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Citizens Insurance Could Drop 7.5% of Its Policies on Aug. 15

The Fla.-owned insurer wrote to customers who haven’t made payments due to COVID-19 that they must pay all money owed by Aug. 15 or face cancellation.

TALLAHASSEE, Fla. – Florida’s state-run insurer of last resort says it’s time to pay up.

Citizens Property Insurance Corp. customers who have been unable to make their homeowner insurance payments because of a COVID-19-related hardship will have to come up with a way to fulfill their obligations or face cancellation after Aug. 15, the company said in letters sent to agents and customers this month.

As of July 17, 13,063 Citizens customers – about 7.5% of the company’s 481,000 policies – were past due, according to the company. They include 8,107 whose policies were renewed with no down payment since March, leaving customers owing hundreds if not thousands of past-due dollars.

Some agents worry that continued high rates of unemployment will prevent many of those homeowners from resuming making payments next month, causing them to lose their insurance just as the worst part of the hurricane season approaches.

Homeowners with mortgages would then face having their lender force-place an insurance policy, a more costly option which would increase the debt and possibly lead to foreclosure. Homeowners without mortgages would bear the cost of their own repairs – if they could afford it.

Making matters worse, the resumption of cancellations and nonrenewals comes amid skyrocketing renewal rates – a result of heightened hurricane activity, claims fraud and rising costs for insurance that insurers must buy.

“Payments have been deferred and people are still not working. How are they going to pay?” asks Dulce Suarez-Resnick, vice president of NCF Insurance Associates in Miami. “We all thought this pandemic was going to last two or three months. But it’s been much longer and we don’t know when it’s going to end.”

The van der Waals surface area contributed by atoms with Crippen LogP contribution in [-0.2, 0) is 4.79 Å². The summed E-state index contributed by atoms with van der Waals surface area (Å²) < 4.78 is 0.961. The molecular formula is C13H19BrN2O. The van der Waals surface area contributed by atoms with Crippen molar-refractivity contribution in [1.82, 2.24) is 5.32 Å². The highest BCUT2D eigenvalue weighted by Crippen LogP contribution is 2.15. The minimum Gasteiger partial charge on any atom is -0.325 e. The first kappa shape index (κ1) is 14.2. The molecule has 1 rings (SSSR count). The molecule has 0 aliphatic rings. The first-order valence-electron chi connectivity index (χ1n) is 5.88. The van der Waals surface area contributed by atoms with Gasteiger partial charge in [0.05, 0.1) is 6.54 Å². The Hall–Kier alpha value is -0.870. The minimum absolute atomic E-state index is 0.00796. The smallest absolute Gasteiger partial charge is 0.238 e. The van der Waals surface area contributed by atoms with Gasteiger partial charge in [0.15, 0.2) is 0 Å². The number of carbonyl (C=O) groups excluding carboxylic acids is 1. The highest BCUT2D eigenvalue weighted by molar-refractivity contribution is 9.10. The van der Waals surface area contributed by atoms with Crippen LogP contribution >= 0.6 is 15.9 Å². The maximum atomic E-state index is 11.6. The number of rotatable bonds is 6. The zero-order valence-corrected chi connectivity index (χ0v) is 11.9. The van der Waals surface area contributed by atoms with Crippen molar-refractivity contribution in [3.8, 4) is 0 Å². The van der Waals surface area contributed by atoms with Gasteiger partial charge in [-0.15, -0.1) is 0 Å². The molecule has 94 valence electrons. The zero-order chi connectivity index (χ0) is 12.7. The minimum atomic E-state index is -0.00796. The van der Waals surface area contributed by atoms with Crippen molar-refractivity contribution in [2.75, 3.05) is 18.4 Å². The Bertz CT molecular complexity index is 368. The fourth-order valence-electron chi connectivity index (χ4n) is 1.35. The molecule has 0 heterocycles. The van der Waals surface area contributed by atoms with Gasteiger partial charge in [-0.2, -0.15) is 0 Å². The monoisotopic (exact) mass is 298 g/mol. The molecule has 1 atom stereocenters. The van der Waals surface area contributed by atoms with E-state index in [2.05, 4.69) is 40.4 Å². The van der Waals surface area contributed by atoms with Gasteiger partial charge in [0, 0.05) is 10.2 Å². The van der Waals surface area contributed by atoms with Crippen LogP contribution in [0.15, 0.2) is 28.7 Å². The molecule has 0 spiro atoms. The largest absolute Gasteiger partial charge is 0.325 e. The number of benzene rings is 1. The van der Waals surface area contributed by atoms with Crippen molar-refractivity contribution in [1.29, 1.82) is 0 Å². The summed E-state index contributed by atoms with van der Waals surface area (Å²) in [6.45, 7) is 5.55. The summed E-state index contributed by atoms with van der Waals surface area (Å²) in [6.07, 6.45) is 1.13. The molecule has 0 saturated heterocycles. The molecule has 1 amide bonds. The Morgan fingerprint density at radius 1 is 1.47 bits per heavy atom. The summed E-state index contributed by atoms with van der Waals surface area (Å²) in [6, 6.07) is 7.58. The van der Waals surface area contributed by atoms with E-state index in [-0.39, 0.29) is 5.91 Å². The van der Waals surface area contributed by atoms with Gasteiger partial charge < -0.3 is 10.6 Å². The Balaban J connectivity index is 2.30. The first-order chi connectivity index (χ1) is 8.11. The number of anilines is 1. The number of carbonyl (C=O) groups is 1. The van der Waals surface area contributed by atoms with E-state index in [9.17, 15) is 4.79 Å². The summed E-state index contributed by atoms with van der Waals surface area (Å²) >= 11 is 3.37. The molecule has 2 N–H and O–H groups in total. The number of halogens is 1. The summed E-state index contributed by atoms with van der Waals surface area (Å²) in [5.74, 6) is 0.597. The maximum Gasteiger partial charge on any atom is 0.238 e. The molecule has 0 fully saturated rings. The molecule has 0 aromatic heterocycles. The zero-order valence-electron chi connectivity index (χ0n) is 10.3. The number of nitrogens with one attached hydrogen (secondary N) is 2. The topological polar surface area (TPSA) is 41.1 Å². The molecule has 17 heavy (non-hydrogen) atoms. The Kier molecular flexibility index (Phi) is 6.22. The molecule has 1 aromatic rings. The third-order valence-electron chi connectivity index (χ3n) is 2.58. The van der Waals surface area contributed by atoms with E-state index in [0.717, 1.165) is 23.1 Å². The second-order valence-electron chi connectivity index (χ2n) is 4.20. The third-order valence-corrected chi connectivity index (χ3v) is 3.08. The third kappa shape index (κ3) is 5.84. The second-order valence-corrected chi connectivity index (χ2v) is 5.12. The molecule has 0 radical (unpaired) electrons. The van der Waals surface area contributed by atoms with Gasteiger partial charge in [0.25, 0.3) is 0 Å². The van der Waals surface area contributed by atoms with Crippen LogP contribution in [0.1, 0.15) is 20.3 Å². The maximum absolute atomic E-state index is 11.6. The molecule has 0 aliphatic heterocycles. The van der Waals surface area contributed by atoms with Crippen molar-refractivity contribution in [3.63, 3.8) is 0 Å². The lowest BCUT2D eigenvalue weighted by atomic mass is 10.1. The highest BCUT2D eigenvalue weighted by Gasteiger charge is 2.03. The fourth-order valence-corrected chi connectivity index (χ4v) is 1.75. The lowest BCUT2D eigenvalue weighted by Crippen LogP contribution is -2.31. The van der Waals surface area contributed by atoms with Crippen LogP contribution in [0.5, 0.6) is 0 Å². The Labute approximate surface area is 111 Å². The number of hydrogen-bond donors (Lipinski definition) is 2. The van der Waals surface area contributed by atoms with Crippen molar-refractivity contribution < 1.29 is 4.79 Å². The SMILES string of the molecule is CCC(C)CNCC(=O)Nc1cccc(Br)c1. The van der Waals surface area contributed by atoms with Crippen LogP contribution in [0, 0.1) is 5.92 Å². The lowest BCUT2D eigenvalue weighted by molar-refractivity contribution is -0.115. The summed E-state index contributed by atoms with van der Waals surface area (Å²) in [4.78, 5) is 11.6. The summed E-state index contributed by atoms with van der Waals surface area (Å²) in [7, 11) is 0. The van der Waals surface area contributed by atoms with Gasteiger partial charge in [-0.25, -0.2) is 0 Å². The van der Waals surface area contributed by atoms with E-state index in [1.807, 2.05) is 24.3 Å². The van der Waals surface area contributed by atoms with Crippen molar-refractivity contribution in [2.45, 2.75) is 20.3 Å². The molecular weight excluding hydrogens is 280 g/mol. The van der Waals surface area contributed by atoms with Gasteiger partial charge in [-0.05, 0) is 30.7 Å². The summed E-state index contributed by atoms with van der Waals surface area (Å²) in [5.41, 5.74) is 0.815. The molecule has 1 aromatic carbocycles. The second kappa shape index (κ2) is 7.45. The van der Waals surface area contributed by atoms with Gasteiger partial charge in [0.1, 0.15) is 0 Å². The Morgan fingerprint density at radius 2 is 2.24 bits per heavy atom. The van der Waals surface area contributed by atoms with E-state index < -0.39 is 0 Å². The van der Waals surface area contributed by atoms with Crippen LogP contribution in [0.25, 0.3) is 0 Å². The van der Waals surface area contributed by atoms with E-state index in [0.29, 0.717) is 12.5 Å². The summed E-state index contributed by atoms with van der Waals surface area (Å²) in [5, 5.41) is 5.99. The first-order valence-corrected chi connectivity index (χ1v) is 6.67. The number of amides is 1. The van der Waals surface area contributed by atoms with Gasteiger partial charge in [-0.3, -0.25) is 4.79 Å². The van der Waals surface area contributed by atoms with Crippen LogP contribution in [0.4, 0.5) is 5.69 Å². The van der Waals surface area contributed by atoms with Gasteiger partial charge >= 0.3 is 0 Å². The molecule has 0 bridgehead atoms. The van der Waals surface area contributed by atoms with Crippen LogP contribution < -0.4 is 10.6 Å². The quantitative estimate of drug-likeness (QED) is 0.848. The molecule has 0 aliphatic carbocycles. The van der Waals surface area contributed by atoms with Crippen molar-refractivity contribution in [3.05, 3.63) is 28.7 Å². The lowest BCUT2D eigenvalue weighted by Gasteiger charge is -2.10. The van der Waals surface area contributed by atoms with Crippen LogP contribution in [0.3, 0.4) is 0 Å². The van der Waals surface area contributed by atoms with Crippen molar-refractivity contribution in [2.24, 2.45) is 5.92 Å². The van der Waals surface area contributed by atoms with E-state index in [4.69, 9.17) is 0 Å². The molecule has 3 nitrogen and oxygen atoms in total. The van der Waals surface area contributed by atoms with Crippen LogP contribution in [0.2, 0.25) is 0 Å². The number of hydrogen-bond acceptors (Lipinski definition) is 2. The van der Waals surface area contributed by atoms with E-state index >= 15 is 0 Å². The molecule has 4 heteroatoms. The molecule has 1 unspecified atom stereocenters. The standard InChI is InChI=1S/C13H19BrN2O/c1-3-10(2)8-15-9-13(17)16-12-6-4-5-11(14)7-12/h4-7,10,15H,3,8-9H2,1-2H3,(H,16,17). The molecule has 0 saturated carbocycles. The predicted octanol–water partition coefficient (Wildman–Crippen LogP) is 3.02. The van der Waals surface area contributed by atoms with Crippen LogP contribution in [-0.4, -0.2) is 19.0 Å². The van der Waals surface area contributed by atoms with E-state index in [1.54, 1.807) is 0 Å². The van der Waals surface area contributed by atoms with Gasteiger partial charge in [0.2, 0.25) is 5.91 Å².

On March 27, at the urging of Florida’s Office of Insurance Regulation, Citizens stopped processing policy cancellations and nonrenewals and offered to reinstate coverage for policies that had been cancelled or nonrenewed since March 1.

It’s not known how many customers of other insurance companies are in similar situations. Most companies did not follow Citizens’ lead by suspending cancellations and nonrenewals across the board. Instead, they required their customers to contact them individually and make arrangements on a case-by-case basis.

Jeff Grady, president and CEO of the Florida Association of Insurance Commissioners, says he’s been pleasantly surprised by how insurers have been willing to work with customers who have asked for help.

“It’s remarkable how many insurers volunteered to make midterm adjustments,” he said.

Citizens customers with mortgage loans are unlikely to be in arrears with the insurer. That’s because their insurance payments are rolled into their escrow accounts and paid by their mortgage servicers.

Under pandemic relief laws enacted by the federal government in March, about 70% of mortgage borrowers were allowed to temporarily stop making their mortgage payments if pandemic affected their income. In those cases, their mortgage servicers were required to continue paying taxes and insurance on the borrowers’ behalf.

Those missed payments will be made up, along with the missed mortgage payments, over time after customers resume making payments or get those missed payments added to the end of their loans.

Customers who own their homes outright and pay their insurance directly to Citizens are more likely to face trouble bringing those payments back to current status, Suarez-Resnick said. Many might have paid 40% at the beginning of their current term and now have missed two payments of 20% each. If they have South Florida’s average $3,500 policy, they could be $1,750 past due, she said.

According to resumption terms outlined in the advisory Citizens sent to agents and customers last week, past-due customers who cannot make a lump-sum repayment will be allowed to spread their past due amount equally over the remaining months of their current term.

Whatever they decide, they must either make a payment or contact Citizens to make payment arrangements by Aug. 14. Cancellations, Suarez-Resnick said, can be processed in 12 days, which would leave affected homeowners unprotected before Labor Day weekend, near the peak of hurricane season.

Citizens spokesman Michael Peltier said the decision to end the moratorium was not related to the beginning of hurricane season.

Citizens customers requiring payment arrangements are asked to call its customer care center at 866-411-2742 or email by Aug. 14.

© 2020 the Sun Sentinel (Fort Lauderdale, Fla.). Distributed by Tribune Content Agency, LLC.

Topics: insurance/property insurance